3. Your developers are not spending enough time on UX
“A publisher’s own development team should be spending time on revenue generating areas such as improving the user experience, fine tuning user journeys, launching new products and not, as is often the case, on CMS related issues. You wouldn't build your own CRM, so why would you build your own publishing platform? Why take your developers away from your business to become CMS developers? Because of ageing CMS systems, which have been adapted over many years and have evolved into a bit of a Frankenstein’s monster, you are having to employ expensive developers simply to maintain it. By using a SaaS platform like Glide, all those maintenance and development issues are taken care of by us, leaving your developers free to focus on more productive areas.”
4. You’re not launching new stuff
“In the pre-digital age, it was said that launches were the lifeblood of the industry, but publishers are launching less and less. Amongst the reasons are that major new projects are perceived as too difficult because existing publishing platforms are not flexible enough and will need extensive and expensive redevelopment to get the idea off the ground. Furthermore, editorial teams are overstretched, so are not coming up with the ideas and valuable archived content, which could form the basis of many a new product, is structured in such a way as to make it inaccessible. Often it has to be rekeyed. All of which form a big drag on new product development.”
5. You spend too much time worrying about technology
“A publisher’s skill is in creating excellent content for their community. So, creativity and the market are what they should be obsessing about, not spending unproductive hours trying to second-guess the next tech trend and how it might impact them. Publishers’ attention should be on honing their own products, not on trying to keep abreast of every possible new technology and work out if it’s of use or not – we do that for them.”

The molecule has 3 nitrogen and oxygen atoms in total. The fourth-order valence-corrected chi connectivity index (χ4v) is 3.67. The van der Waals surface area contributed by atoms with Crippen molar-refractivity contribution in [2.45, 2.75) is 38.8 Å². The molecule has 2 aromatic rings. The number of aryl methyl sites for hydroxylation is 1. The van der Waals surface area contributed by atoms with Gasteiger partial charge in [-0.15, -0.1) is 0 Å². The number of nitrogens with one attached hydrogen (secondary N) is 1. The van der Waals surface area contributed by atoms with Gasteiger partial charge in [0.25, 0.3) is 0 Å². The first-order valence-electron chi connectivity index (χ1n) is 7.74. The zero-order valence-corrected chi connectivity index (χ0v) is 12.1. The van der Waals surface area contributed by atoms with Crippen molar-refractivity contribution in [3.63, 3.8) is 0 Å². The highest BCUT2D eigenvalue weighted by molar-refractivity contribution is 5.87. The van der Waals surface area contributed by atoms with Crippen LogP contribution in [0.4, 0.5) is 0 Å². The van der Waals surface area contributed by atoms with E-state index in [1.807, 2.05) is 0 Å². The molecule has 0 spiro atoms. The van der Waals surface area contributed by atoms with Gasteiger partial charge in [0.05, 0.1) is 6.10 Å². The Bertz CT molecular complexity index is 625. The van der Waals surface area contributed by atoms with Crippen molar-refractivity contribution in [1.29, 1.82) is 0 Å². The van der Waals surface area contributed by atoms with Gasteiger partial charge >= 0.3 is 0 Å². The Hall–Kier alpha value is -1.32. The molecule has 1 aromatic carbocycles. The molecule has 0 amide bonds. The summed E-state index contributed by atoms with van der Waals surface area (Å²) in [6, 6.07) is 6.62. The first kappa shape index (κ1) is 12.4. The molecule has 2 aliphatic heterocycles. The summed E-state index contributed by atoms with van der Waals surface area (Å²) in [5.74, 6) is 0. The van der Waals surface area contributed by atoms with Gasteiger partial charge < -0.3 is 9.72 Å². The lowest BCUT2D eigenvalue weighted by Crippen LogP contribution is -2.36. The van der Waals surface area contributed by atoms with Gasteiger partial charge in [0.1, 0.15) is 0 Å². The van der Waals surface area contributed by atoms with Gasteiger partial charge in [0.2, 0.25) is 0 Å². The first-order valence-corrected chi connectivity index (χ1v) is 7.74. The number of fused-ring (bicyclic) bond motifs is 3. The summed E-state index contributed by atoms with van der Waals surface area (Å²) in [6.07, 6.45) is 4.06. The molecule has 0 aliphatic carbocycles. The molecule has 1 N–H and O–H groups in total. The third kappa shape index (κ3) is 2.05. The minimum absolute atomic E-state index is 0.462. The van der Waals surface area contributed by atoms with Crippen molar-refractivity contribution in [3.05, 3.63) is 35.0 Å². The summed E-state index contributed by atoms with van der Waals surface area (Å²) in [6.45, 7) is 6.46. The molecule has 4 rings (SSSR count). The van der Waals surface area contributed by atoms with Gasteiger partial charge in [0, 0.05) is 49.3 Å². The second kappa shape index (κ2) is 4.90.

6. Your website is stuck in a rut
“Does your website look pretty much like it did two years ago? If some seismic event happened tomorrow, would your website reflect the enormity of what had just happened or would it be just another day, with the bombshell lead taking up no more page real estate than the weather report you ran yesterday? Due to inflexible publishing platforms, editors are hamstrung. There is no digital equivalent, in their world, of clearing the front page to handle a major news event, like 9/11 or the death of Princess Diana. Not only does this rigidity stifle editors’ creativity, it also stops them experimenting with new layouts, because it’s all just too difficult…”
7. Your heart sinks when you hear about a new social channel
“Perhaps the acid test of whether your CMS is the right one for you, is your state of mind when you hear about a new publishing channel, say a new social media platform, or the rise of voice activated assistants. Do you recoil? Does your mind immediately fill with thoughts of all the production hurdles you will need to overcome? Or, is your attitude one of great excitement and impatience to get back into the office to talk to the team to see what you can do to quickly take advantage of this new route to market?
“For many publishers, it’s the former, and they are the ones we want to be talking to.”
“Frictionless production and distribution of content is at the very heart of what we do. We provide the tools and processes that will make content plays a success, and provide that perfect bridge between the technology and product teams building experiences and the editorial teams who are creating content, suited to the needs of the environments publishers work in.”
Importantly, Glide is not an all or nothing offering. It consists of a set of API-driven services that do specific tasks: for instance, Glide Deliver is a front-end framework, Glide Publisher is for content creation and Glide Media is for digital asset management. These can be used separately, integrated with your existing system to address a specific need, or can be used together as required.
So, I ask Richard, what type of publishers are you trying to reach? Large or small. “Both!” he says: “Giving scale to publishers is also our goal. In short, whatever is good enough for big publishers is also suitable for small independent ones too. We have built this into our pricing.”
“Our mission is to be the publishing platform of choice for all publishers. Our focus is on giving publishers the tools to publish better and quicker; to remove all constraints on them being where they need to be: to be their tech eyes and ears, allowing them to focus on what they’re best at: creating content and engaging with their communities. If that sounds like the kind of relationship you would like to have with your CMS provider, then give me call. It would be great to chat…”
408 ScreenWorks, 22 Highbury Grove, London, N5 2ER
Richard Fairbairn, Managing Director
Tel: 020 8133 1696